Institute spin-out announces early exclusive licence of oncology-targeted Humabody®


Institute spin-out announces early exclusive licence of oncology-targeted Humabody®

Institute spin-out announces early exclusive licence of oncology-targeted Humabody®

Key points:

  • Takeda takes early option to license oncology-targeted Humabodies® from Crescendo Biologics.
  • Crescendo’s platform utilises a transgenic mouse system created using IP developed by Babraham Institute researchers.
  • Option forms part of Takeda’s mission to develop improved immuno-oncology therapies.

Crescendo logoCrescendo Biologics Ltd (Crescendo), the drug developer of novel, targeted T-cell enhancing therapeutics, announced earlier this week that Takeda Pharmaceutical Company Limited (Takeda), has exercised an option under its existing, multi-target collaboration and license agreement. Takeda has taken an exclusive licence to Humabodies directed to one of its oncology targets.
Crescendo’s multi-functional Humabody® therapeutics are based on its unique, patent protected, transgenic mouse platform generating 100% human VH domain building blocks (Humabody® VH). The next generation antibody technology utilises a transgenic mouse system created using IP developed by Babraham Institute researchers, including Dr Marianne Brüggemann and Dr Michael Taussig, to generate fully human antibody VH fragments suitable for a range of therapeutic purposes. The small size of the humanised antibodies increases their use as therapeutics. Crescendo was spun out from the Institute in 2008.
Dr Peter Pack, CEO of Crescendo, commented: “The team at Crescendo has made great progress on our Humabody programmes, working closely with the Takeda team. To date, we have met all the technical milestones on time or earlier than planned, which is proof of our excellent collaboration. We are delighted that the option to license has been taken by Takeda ahead of schedule and look forward to further future successes.”
Chris Arendt, Head, Oncology Drug Discovery Unit & Immunology Unit, Takeda, commented: “At Takeda, we continue to research diverse modalities to bring transformative treatments to patients with cancer. Our decision to exercise the licence was based on the quality of the Humabody leads and the potential we see to develop improved and differentiated immuno-oncology therapies.”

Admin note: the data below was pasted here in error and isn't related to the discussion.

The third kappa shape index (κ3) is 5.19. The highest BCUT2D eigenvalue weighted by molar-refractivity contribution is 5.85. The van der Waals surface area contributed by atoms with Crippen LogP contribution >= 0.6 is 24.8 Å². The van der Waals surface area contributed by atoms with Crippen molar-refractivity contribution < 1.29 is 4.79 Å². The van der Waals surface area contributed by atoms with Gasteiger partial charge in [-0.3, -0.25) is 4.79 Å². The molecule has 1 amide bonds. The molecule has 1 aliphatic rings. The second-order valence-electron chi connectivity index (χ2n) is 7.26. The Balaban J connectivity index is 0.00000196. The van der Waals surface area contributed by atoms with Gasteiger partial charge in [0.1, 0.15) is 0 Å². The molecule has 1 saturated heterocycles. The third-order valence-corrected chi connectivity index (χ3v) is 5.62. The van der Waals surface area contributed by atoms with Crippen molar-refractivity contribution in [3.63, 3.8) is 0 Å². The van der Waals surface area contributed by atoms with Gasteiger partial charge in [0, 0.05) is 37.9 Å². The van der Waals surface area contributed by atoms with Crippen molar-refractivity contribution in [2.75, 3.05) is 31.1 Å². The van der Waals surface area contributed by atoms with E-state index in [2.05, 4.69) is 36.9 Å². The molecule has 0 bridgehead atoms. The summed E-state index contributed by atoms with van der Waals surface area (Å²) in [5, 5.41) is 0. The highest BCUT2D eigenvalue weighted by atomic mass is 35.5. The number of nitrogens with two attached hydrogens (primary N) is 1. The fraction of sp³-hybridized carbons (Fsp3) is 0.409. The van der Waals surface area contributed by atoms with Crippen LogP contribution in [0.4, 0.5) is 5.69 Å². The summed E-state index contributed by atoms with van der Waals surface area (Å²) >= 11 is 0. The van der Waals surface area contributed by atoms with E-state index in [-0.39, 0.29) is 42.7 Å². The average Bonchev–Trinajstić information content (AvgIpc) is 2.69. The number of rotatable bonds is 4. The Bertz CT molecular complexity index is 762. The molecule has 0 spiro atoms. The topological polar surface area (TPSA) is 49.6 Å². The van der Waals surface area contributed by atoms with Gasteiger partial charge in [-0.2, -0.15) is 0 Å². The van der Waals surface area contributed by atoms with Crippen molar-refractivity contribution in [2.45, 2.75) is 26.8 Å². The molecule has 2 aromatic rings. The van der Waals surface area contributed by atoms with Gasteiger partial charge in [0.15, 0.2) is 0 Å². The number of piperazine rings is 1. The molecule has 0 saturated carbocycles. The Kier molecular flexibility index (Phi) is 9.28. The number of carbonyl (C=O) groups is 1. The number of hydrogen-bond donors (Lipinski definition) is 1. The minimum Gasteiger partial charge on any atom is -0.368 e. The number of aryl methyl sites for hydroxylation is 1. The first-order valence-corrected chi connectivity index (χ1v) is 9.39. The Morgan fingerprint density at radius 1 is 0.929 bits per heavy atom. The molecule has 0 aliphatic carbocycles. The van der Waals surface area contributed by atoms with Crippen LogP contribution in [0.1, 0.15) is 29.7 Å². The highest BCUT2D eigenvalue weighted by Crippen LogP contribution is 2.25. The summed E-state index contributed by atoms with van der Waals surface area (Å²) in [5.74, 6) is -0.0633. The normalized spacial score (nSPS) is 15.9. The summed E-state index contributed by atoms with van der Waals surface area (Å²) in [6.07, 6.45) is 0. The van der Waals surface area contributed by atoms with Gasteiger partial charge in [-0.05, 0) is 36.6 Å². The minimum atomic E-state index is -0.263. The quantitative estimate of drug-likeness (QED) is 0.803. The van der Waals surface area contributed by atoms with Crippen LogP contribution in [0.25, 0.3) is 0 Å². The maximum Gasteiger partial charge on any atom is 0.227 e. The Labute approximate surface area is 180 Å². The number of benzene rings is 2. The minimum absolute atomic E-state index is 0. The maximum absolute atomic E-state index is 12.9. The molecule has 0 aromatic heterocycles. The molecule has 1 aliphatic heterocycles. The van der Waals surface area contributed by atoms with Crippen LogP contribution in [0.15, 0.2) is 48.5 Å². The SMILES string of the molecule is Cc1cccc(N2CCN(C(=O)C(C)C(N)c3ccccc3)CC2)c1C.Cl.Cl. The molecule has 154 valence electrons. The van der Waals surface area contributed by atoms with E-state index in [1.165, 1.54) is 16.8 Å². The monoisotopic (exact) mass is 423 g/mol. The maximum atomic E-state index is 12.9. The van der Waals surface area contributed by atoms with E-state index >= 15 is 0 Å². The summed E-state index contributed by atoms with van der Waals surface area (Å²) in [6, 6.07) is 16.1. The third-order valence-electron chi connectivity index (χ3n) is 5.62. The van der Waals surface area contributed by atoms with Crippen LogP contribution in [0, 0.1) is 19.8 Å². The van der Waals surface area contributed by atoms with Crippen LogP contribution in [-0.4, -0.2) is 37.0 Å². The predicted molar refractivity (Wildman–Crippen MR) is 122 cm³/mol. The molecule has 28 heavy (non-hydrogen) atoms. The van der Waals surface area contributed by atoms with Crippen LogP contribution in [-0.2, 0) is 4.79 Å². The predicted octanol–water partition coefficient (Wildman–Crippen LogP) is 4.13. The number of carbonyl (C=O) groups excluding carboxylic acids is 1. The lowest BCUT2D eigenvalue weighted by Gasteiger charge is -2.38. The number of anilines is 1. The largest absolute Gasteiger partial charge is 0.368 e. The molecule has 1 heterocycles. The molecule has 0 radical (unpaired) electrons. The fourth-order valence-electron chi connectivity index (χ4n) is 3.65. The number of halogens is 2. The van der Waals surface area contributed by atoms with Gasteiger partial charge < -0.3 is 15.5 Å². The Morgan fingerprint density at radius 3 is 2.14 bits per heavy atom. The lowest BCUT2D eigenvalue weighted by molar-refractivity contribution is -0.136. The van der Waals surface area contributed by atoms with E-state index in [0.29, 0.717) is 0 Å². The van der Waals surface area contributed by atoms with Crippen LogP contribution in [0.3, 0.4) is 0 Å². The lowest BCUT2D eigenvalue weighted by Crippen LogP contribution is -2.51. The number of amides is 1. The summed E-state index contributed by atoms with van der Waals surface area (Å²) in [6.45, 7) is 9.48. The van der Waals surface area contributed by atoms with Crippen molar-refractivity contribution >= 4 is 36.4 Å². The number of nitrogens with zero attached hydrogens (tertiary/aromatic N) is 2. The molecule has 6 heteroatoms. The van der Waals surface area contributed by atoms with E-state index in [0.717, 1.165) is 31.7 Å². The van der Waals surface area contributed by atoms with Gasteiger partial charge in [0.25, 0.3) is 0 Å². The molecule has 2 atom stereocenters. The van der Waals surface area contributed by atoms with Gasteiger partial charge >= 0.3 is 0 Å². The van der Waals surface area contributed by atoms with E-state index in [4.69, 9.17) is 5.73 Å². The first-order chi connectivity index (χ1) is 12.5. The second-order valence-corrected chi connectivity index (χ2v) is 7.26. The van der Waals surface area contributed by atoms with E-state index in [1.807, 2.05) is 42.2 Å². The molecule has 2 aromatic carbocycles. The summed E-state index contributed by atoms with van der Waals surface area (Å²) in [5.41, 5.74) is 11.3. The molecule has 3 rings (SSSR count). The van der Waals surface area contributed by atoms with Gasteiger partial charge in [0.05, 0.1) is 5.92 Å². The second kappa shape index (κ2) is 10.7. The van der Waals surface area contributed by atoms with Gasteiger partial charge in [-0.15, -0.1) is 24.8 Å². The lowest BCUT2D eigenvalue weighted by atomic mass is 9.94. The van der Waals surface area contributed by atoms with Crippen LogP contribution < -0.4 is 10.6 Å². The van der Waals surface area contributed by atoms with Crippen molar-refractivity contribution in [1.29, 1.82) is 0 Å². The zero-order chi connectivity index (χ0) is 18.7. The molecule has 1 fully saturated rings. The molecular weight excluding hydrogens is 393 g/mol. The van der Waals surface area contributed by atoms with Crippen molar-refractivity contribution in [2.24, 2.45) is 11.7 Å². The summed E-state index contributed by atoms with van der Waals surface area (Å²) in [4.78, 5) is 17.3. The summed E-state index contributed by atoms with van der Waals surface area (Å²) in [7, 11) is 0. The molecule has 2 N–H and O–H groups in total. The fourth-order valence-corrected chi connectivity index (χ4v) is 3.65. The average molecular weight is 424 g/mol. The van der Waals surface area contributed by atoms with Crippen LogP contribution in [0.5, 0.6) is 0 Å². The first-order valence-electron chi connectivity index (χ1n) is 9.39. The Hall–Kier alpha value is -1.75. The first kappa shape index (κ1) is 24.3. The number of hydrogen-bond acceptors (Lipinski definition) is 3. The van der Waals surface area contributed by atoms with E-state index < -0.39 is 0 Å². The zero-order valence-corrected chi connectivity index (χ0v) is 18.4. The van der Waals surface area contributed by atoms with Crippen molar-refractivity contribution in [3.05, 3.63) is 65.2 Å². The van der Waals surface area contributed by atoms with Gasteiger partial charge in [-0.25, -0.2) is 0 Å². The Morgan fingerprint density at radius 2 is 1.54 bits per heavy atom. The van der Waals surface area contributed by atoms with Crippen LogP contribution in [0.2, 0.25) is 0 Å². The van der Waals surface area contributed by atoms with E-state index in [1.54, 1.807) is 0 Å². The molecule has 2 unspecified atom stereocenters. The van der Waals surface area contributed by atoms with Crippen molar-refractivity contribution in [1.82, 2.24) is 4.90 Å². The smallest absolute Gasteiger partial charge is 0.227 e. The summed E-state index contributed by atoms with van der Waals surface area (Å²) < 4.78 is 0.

Professor Michael Wakelam, Director of the Babraham Institute, said: “Congratulations to Crescendo on the success of their agreement with Takeda. This exciting news reflects how many of the innovations in healthcare have their roots in fundamental biological research. The latest announcement marks one step closer towards seeing the early foundational work of several Institute researchers applied in developing a new type of cancer treatment.”  

Crescendo is co-located with the Institute on the Babraham Research Campus and continues to interact with the Institute through research collaborations, consultancies and use of the Institute's scientific facilities.
For the full announcement see the press release issued by Crescendo on 5th November.

Notes to Editors

Related resources:
Babraham Institute spin-out Crescendo Biologics enters deal worth up to $790m October 2016
Babraham spin-out Crescendo Biologics Raises £17.5M in Series A Financing December 2013
About Crescendo Biologics
Crescendo Biologics is a biopharmaceutical company developing potent, truly differentiated. Humabody® therapeutics in oncology with a focus on innovative targeted T-cell approaches.
About the Babraham Institute
The Babraham Institute undertakes world-class life sciences research to generate new knowledge of biological mechanisms underpinning ageing, development and the maintenance of health. Our research focuses on cellular signalling, gene regulation and the impact of epigenetic regulation at different stages of life. By determining how the body reacts to dietary and environmental stimuli and manages microbial and viral interactions, we aim to improve wellbeing and support healthier ageing. The Institute is strategically funded by the Biotechnology and Biological Sciences Research Council (BBSRC) through an Institute Core Capability Grant and also receives funding from other UK research councils, charitable foundations, the EU and medical charities.